I want to thank my wonderful and amazing children—Sinani, Maryam, and Adam—whose infectious charm never fails to keep me in good cheer even in difficult moments. I will forever be grateful to them for their understanding and patience on those weekends when I was writing this book instead of playing hide and seek with them. Their intriguing transition from being Nigerian English speakers to native (American) English speakers also enriched the perspectives and thoughts in this book. In more ways than one, they embody the spirit of this book. I hope they grow up someday to read this book and be proud of how much they have contributed to shaping it.

My parents, Mallam Adamu Kperogi and Hajia Hauwa, have been my rock from the start. Without their guardianship, support, and the enormous confidence they invested in me at a time I had no awareness of my strengths, I would never be who I am today.

Several of my friends, readers, and fans also contributed, in more ways than they know, to the making of this book. Their questions, critiques, commendations and contestations helped to refine and shape this book. I particularly want to single out Dr. Abdulrahman Muhammad, Professor Pius Adesanmi, Professor Oyeronke Oyewumi, Alhaji Mannir Dan-Ali, Dr. Shola Adenekan, Muhsin Ibrahim, Dr. Nura Alkali, Dr. Raji Bello, Usman Zakari Ibrahim, Suraj Tunji Oyewale, Mohammed Dahiru Aminu, Kevin Ebele Adinnu, Dr. Aliyu Musa, Ibraheem Musa, Alhaji Ahmed Abdulkadir, Theophilus Abba, Adagbo Onoja, Dr. Michael Afolayan, Mallam Mohammed Haruna, Bishop Mathew Hassan Kukah, Dr. Matt Duffy, Dr. Jim Schiffman, Abdullahi Bego, Muhammad Shakir Balogun, Adie Vanessa Offiong, Dr. Joan Osa Oviawe, and Philip Adekunle whose friendship and intellectually enriching dialogic exchanges with me over the years contributed to the form and content of this book in both direct and indirect ways. I also thank the creator, admins, and members of the “Farooq Kperogi Fan Club” on Facebook, which I was initially too embarrassed to be a part of, for their support, feedback, thoughtful ← xiv | xv → questions, and discussions on many of the earlier incarnations of the chapters in this book.

I am really and truly grateful to Professor Kenneth Harrow, Distinguished Professor of English at Michigan State University, for writing such a delightfully compelling foreword to this book. I couldn’t have hoped for a better person to write it.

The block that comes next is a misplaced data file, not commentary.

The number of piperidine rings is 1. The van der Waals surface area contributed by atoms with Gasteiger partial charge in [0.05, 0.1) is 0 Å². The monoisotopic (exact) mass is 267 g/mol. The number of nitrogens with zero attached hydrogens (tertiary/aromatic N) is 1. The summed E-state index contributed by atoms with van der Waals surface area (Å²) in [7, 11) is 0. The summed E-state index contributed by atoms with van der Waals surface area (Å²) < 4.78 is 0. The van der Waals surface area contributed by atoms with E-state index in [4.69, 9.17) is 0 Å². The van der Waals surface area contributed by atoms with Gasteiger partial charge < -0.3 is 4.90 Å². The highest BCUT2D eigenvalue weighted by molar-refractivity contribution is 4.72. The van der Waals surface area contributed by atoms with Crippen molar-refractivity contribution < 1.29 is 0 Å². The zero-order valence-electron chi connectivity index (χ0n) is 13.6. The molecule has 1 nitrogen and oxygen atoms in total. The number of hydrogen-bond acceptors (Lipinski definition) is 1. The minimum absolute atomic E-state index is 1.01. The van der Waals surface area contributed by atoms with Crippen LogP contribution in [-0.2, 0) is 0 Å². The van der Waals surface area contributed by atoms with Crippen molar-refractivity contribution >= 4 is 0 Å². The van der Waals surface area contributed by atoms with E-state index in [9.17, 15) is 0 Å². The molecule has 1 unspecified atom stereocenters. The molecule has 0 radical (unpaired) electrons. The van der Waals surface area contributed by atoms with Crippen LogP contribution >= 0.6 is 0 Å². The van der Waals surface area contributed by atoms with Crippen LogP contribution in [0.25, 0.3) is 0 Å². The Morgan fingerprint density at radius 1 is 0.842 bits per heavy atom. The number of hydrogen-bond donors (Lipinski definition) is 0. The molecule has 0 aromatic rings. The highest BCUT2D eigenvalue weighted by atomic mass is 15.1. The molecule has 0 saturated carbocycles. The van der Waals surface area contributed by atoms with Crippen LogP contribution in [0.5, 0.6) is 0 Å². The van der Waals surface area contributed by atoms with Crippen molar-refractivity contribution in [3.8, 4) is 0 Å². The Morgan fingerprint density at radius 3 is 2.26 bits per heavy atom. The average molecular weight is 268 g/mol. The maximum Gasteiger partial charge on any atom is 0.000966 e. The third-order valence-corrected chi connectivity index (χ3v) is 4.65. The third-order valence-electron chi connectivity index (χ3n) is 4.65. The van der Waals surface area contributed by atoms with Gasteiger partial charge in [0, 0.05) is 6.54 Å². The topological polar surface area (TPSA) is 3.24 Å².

This acknowledgement would be incomplete if I failed to thank my students and colleagues at Kennesaw State University—and my former teachers, colleagues, and students at Bayero University Kano, Nigeria, the University of Louisiana at Lafayette, and Georgia State University—for enriching my understanding of varieties of English in several different ways.

My thanks go to the editorial board and production staff at Peter Lang. I particularly want to thank my acquisition editor, Michelle Salyga, for her enthusiasm in this book from the start, Jackie Pavlovic for her patience and scrupulous attention to details in the production process. Professor Irmengard Rauch, editor of the Berkeley Insights in Linguistics and Semiotics series, also deserves thanks for accepting this book for inclusion in her series.

Finally, my wife, Maureen Erinne Kperogi, who is completing her Ph.D. in International Conflict Management at Kennesaw State University, deserves my appreciation for the immeasurable support she gave me throughout the writing of this book. She not only took care of our three children with grace and sensitivity while I worked on this book, she stayed up late nights with me, and helped with compiling and formatting the bibliography that appears at the end of the book.

| xvii →


XXIV, 246
ISBN (Hardcover)
Publication date
2015 (May)
pidgin english dialects tautologies nigerainisms grammar
New York, Bern, Berlin, Bruxelles, Frankfurt am Main, Oxford, Wien, 2015. XXIV, 246 pp.

Biographical notes

Farooq A. Kperogi (Author)

Farooq A. Kperogi is Assistant Professor of Journalism in the Department of Communication at Kennesaw State University in Georgia. A former Nigerian newspaper journalist, he received his PhD in communication from Georgia State University, Atlanta, his MS in communication from the University of Louisiana at Lafayette, and his BA in mass communication from Bayero University, Kano, Nigeria. During his doctoral studies, he won the Outstanding Academic Achievement Award. He also won the Outstanding Master’s Student in Communication Award at the University of Louisiana at Lafayette and the Nigerian Television Authority Prize for the Best Graduating Student in Mass Communication at Bayero University, Kano. He is published widely and blogs at www.farooqkperogi.com.


Title: Glocal English